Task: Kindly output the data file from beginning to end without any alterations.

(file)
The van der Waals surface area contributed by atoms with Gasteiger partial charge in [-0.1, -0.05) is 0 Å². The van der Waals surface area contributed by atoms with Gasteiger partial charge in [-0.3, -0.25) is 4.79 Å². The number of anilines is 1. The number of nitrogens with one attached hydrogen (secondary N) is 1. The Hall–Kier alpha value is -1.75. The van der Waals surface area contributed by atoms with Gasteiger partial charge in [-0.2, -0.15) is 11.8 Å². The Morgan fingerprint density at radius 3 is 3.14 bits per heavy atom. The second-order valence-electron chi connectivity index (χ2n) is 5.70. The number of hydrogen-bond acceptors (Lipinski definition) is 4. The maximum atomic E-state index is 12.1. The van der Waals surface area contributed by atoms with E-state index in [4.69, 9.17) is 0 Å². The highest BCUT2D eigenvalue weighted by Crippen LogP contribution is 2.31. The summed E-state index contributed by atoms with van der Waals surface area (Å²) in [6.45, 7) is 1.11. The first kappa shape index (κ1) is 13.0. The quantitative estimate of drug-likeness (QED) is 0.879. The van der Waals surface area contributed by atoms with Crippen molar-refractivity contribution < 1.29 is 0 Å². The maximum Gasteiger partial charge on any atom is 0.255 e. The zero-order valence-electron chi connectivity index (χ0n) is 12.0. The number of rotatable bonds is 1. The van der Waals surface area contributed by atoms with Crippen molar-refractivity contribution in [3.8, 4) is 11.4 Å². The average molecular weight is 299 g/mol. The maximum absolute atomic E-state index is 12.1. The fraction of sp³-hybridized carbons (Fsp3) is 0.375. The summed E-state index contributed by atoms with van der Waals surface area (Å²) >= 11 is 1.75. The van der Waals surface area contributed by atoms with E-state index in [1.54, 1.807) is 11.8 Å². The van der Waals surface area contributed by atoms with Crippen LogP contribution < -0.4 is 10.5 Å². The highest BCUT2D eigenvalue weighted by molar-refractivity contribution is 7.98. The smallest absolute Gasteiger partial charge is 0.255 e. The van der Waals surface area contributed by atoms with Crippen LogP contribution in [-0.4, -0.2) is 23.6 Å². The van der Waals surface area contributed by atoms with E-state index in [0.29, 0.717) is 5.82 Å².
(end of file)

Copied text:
The van der Waals surface area contributed by atoms with Gasteiger partial charge in [-0.1, -0.05) is 0 Å². The van der Waals surface area contributed by atoms with Gasteiger partial charge in [-0.3, -0.25) is 4.79 Å². The number of anilines is 1. The number of nitrogens with one attached hydrogen (secondary N) is 1. The Hall–Kier alpha value is -1.75. The van der Waals surface area contributed by atoms with Gasteiger partial charge in [-0.2, -0.15) is 11.8 Å². The Morgan fingerprint density at radius 3 is 3.14 bits per heavy atom. The second-order valence-electron chi connectivity index (χ2n) is 5.70. The number of hydrogen-bond acceptors (Lipinski definition) is 4. The maximum atomic E-state index is 12.1. The van der Waals surface area contributed by atoms with E-state index in [4.69, 9.17) is 0 Å². The highest BCUT2D eigenvalue weighted by Crippen LogP contribution is 2.31. The summed E-state index contributed by atoms with van der Waals surface area (Å²) in [6.45, 7) is 1.11. The first kappa shape index (κ1) is 13.0. The quantitative estimate of drug-likeness (QED) is 0.879. The van der Waals surface area contributed by atoms with Crippen molar-refractivity contribution < 1.29 is 0 Å². The maximum Gasteiger partial charge on any atom is 0.255 e. The zero-order valence-electron chi connectivity index (χ0n) is 12.0. The number of rotatable bonds is 1. The van der Waals surface area contributed by atoms with Crippen molar-refractivity contribution in [3.8, 4) is 11.4 Å². The average molecular weight is 299 g/mol. The maximum absolute atomic E-state index is 12.1. The fraction of sp³-hybridized carbons (Fsp3) is 0.375. The summed E-state index contributed by atoms with van der Waals surface area (Å²) >= 11 is 1.75. The van der Waals surface area contributed by atoms with E-state index in [1.54, 1.807) is 11.8 Å². The van der Waals surface area contributed by atoms with Crippen LogP contribution < -0.4 is 10.5 Å². The highest BCUT2D eigenvalue weighted by molar-refractivity contribution is 7.98. The smallest absolute Gasteiger partial charge is 0.255 e. The van der Waals surface area contributed by atoms with Crippen LogP contribution in [-0.4, -0.2) is 23.6 Å². The van der Waals surface area contributed by atoms with E-state index in [0.29, 0.717) is 5.82 Å².